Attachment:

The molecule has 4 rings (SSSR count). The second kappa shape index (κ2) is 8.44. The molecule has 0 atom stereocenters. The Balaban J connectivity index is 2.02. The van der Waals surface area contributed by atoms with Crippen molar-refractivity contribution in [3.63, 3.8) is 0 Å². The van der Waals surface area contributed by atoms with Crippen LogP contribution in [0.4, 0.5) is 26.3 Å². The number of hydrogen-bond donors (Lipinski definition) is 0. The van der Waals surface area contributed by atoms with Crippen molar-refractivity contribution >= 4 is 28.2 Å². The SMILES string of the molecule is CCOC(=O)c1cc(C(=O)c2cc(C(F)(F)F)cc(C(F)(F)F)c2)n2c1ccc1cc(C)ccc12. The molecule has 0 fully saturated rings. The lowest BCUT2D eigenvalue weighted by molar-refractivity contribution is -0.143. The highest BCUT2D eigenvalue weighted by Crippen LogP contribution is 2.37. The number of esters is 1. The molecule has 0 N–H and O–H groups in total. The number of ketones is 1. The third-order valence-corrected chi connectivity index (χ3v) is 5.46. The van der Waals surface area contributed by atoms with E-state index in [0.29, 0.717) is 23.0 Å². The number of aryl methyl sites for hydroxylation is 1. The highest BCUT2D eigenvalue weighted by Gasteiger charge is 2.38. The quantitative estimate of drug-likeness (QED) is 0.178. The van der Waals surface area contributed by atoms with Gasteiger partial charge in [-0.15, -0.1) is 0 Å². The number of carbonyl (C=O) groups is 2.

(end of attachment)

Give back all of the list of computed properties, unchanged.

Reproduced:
The molecule has 4 rings (SSSR count). The second kappa shape index (κ2) is 8.44. The molecule has 0 atom stereocenters. The Balaban J connectivity index is 2.02. The van der Waals surface area contributed by atoms with Crippen molar-refractivity contribution in [3.63, 3.8) is 0 Å². The van der Waals surface area contributed by atoms with Crippen LogP contribution in [0.4, 0.5) is 26.3 Å². The number of hydrogen-bond donors (Lipinski definition) is 0. The van der Waals surface area contributed by atoms with Crippen molar-refractivity contribution >= 4 is 28.2 Å². The SMILES string of the molecule is CCOC(=O)c1cc(C(=O)c2cc(C(F)(F)F)cc(C(F)(F)F)c2)n2c1ccc1cc(C)ccc12. The molecule has 0 fully saturated rings. The lowest BCUT2D eigenvalue weighted by molar-refractivity contribution is -0.143. The highest BCUT2D eigenvalue weighted by Crippen LogP contribution is 2.37. The number of esters is 1. The molecule has 0 N–H and O–H groups in total. The number of ketones is 1. The third-order valence-corrected chi connectivity index (χ3v) is 5.46. The van der Waals surface area contributed by atoms with E-state index in [0.29, 0.717) is 23.0 Å². The number of aryl methyl sites for hydroxylation is 1. The highest BCUT2D eigenvalue weighted by Gasteiger charge is 2.38. The quantitative estimate of drug-likeness (QED) is 0.178. The van der Waals surface area contributed by atoms with Gasteiger partial charge in [-0.15, -0.1) is 0 Å². The number of carbonyl (C=O) groups is 2.